Biden Blames Government's Economic Failures on Big Business

Plus: A free speech win for Florida professors, why Dutch museums are becoming hair salons, and more...


Biden continues to scapegoat American businesses for government-created problems. On Monday, President Joe Biden gave a public address during a meeting with his Competition Council, discussing an executive order he issued last July. Why now? Because inflation keeps getting worse, and the Biden administration needs somewhere to lay the blame.

Inflation has been hitting its highest levels in decades. In late December, for instance, gas prices were up 51 percent, beef prices up 20 percent, and furniture prices up 11 percent. Food prices are up. Clothing prices are up. Energy prices are up. Used car prices are up. Booze prices are up. And the list goes on.

Part of this can be blamed on the pandemic, which has contracted the labor force, increased demand for certain sorts of goods, and caused disruptions in supply chains.

But government policies have made things much worse. There's been absolutely massive amounts of new government spending—and printing more money to pay for it. (The "supply of dollars has increased by nearly 40 percent over the past 2 years, which is an off-the-charts record," Reason's Nick Gillespie noted in December.) Meanwhile, Biden and Democrats just keep trying to spend more.

While raising interest rates is traditionally a way to try and keep inflation in check, "America's high levels of debt make the maneuver more fraught because higher interest rates will reverberate through the government's own debt," Eric Boehm points out.

Biden energy policies and the Trump tariffs he's continued may also be worsening inflationary woes.

With Americans feeling the pinch of rising prices all around, Democrats have been looking for somewhere to lay the blame that doesn't implicate their own policies. They've coalesced around blaming big businesses—a sort of "killing two birds with one stone" strategy.

Passing "antitrust" laws that give government regulators more control over tech companies and U.S. markets at large has been big on Democrats' recent agenda. Blaming big businesses for inflation lends give a good cover to this push.

Rather than come across as control freaks who want a say in how all U.S. companies run, they feign concern for consumer welfare, asserting that lack of competition is what's causing rising prices. "Lack of competition costs the median American family household… $5,000 a year," claimed Biden on Monday.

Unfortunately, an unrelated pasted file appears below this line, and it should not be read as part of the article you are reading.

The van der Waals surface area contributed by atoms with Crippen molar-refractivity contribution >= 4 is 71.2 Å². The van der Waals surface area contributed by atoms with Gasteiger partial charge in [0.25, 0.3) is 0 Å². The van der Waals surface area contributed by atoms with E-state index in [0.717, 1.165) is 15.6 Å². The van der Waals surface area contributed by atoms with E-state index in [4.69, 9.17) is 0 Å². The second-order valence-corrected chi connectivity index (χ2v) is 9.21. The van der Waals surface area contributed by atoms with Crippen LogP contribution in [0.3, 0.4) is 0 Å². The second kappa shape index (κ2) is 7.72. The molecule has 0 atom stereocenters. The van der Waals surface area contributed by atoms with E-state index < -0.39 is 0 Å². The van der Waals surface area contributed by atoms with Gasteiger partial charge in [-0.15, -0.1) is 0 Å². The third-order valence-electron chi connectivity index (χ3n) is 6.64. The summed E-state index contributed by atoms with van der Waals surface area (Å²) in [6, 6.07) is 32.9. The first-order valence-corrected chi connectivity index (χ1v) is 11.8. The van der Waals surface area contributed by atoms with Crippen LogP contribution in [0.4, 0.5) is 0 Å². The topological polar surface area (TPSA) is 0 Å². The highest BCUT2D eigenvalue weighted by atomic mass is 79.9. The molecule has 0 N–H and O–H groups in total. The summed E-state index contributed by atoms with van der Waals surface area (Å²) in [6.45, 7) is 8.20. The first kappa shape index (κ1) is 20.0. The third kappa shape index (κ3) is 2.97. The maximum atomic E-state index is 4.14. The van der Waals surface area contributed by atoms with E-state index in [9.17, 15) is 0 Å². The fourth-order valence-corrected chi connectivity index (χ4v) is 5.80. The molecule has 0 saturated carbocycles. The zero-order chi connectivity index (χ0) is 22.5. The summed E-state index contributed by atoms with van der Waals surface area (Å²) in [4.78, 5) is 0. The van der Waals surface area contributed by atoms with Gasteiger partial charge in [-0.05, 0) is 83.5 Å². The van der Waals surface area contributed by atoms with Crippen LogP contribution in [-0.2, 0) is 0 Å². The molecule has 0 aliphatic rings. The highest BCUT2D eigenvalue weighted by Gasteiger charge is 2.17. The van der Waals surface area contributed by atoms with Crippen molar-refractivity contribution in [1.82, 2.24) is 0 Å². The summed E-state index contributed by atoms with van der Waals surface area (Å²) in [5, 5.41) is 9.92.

Don't buy it.

These type of claims are based more in politics than economic realities.

"As the president's economic approval ratings slipped, his aides fielded increasingly alarmed messages from Democratic operatives urging the White House to adopt a new message on inflation," The Washington Post reported earlier this month:

In November and December, at least four Democratic polling experts told senior White House officials that they needed to find a new approach as public frustration over price hikes became widespread and highly damaging to Biden's popularity, according to three people with knowledge of the private conversations.

"What we said is, 'You need a villain or an explanation for this. If you don't provide one, voters will fill one in. The right is providing an explanation, which is that you're spending too much,'" one Democratic pollster who, like the others, spoke on the condition of anonymity to reflect private conversations, told The Washington Post. "That point finally became convincing to people in the White House."

Corporate consolidation and corporate greed has become that villain. But economists across the spectrum are skeptical, including "some liberal economists in the administration's orbit," as the Post pointed out:

They point out that corporate consolidation is a phenomenon going back decades, so it is unlikely to explain this year's sudden burst of inflation. …

"I don't think corporate consolidation explains the jump in prices," said Dean Baker, a liberal economist who endorsed Warren's presidential candidacy in 2020. Baker said he had relayed this skepticism to the White House. "I don't see a good story here in blaming inflation on concentration."

Claudia Sahm, a liberal economist who worked at the Federal Reserve, added, "I don't understand the strategy. It must have something to do with politics, but you're not going to get many economists to back up the argument that it's going to address inflation right now."